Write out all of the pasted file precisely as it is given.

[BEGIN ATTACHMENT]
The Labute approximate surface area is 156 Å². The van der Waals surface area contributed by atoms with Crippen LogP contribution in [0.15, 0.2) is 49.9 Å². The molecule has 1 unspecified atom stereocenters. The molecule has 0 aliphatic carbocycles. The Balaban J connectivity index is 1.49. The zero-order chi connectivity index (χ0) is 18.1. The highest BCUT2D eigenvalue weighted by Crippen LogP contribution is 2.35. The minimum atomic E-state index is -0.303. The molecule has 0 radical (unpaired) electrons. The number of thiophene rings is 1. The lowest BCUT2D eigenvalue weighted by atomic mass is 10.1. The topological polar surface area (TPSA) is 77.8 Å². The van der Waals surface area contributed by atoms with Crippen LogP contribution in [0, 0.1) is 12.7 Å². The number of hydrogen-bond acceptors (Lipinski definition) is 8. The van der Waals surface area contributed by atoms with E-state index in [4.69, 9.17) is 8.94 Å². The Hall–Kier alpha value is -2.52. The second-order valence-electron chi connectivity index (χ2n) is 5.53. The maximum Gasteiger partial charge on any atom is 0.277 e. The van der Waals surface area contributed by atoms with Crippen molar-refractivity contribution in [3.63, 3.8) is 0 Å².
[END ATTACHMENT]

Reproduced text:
The Labute approximate surface area is 156 Å². The van der Waals surface area contributed by atoms with Crippen LogP contribution in [0.15, 0.2) is 49.9 Å². The molecule has 1 unspecified atom stereocenters. The molecule has 0 aliphatic carbocycles. The Balaban J connectivity index is 1.49. The zero-order chi connectivity index (χ0) is 18.1. The highest BCUT2D eigenvalue weighted by Crippen LogP contribution is 2.35. The minimum atomic E-state index is -0.303. The molecule has 0 radical (unpaired) electrons. The number of thiophene rings is 1. The lowest BCUT2D eigenvalue weighted by atomic mass is 10.1. The topological polar surface area (TPSA) is 77.8 Å². The van der Waals surface area contributed by atoms with Crippen LogP contribution in [0, 0.1) is 12.7 Å². The number of hydrogen-bond acceptors (Lipinski definition) is 8. The van der Waals surface area contributed by atoms with E-state index in [4.69, 9.17) is 8.94 Å². The Hall–Kier alpha value is -2.52. The second-order valence-electron chi connectivity index (χ2n) is 5.53. The maximum Gasteiger partial charge on any atom is 0.277 e. The van der Waals surface area contributed by atoms with Crippen molar-refractivity contribution in [3.63, 3.8) is 0 Å².